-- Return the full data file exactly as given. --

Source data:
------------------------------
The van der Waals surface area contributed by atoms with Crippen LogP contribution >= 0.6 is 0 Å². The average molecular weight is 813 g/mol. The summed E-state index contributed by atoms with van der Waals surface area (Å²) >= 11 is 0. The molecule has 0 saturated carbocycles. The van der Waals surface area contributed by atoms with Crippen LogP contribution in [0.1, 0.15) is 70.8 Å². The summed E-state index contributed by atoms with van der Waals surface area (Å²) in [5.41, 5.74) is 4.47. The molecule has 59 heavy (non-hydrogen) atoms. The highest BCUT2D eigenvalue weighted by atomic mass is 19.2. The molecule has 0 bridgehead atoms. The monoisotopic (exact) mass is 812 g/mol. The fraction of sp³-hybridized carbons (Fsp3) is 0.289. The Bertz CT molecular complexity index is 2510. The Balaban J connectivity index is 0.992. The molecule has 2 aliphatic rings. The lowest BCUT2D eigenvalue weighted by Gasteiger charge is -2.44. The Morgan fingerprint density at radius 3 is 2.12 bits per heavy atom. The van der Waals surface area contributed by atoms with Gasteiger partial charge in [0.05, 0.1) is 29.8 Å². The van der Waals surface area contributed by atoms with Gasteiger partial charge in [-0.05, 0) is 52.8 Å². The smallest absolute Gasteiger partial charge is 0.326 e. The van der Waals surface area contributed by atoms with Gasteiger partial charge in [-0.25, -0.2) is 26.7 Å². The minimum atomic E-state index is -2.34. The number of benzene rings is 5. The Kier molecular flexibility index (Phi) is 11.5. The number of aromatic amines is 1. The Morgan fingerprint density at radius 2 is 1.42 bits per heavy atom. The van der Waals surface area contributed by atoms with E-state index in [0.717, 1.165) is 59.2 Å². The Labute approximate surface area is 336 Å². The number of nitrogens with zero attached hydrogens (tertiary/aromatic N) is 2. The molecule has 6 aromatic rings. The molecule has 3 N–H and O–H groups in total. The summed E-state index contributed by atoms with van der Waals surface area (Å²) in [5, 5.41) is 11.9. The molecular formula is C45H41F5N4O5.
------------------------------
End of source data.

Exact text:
The van der Waals surface area contributed by atoms with Crippen LogP contribution >= 0.6 is 0 Å². The average molecular weight is 813 g/mol. The summed E-state index contributed by atoms with van der Waals surface area (Å²) >= 11 is 0. The molecule has 0 saturated carbocycles. The van der Waals surface area contributed by atoms with Crippen LogP contribution in [0.1, 0.15) is 70.8 Å². The summed E-state index contributed by atoms with van der Waals surface area (Å²) in [5.41, 5.74) is 4.47. The molecule has 59 heavy (non-hydrogen) atoms. The highest BCUT2D eigenvalue weighted by atomic mass is 19.2. The molecule has 0 bridgehead atoms. The monoisotopic (exact) mass is 812 g/mol. The fraction of sp³-hybridized carbons (Fsp3) is 0.289. The Bertz CT molecular complexity index is 2510. The Balaban J connectivity index is 0.992. The molecule has 2 aliphatic rings. The lowest BCUT2D eigenvalue weighted by Gasteiger charge is -2.44. The Morgan fingerprint density at radius 3 is 2.12 bits per heavy atom. The van der Waals surface area contributed by atoms with Gasteiger partial charge in [0.05, 0.1) is 29.8 Å². The van der Waals surface area contributed by atoms with Gasteiger partial charge in [-0.05, 0) is 52.8 Å². The smallest absolute Gasteiger partial charge is 0.326 e. The van der Waals surface area contributed by atoms with Gasteiger partial charge in [-0.25, -0.2) is 26.7 Å². The minimum atomic E-state index is -2.34. The number of benzene rings is 5. The Kier molecular flexibility index (Phi) is 11.5. The number of aromatic amines is 1. The Morgan fingerprint density at radius 2 is 1.42 bits per heavy atom. The van der Waals surface area contributed by atoms with E-state index in [0.717, 1.165) is 59.2 Å². The Labute approximate surface area is 336 Å². The number of nitrogens with zero attached hydrogens (tertiary/aromatic N) is 2. The molecule has 6 aromatic rings. The molecule has 3 N–H and O–H groups in total. The summed E-state index contributed by atoms with van der Waals surface area (Å²) in [5, 5.41) is 11.9. The molecular formula is C45H41F5N4O5.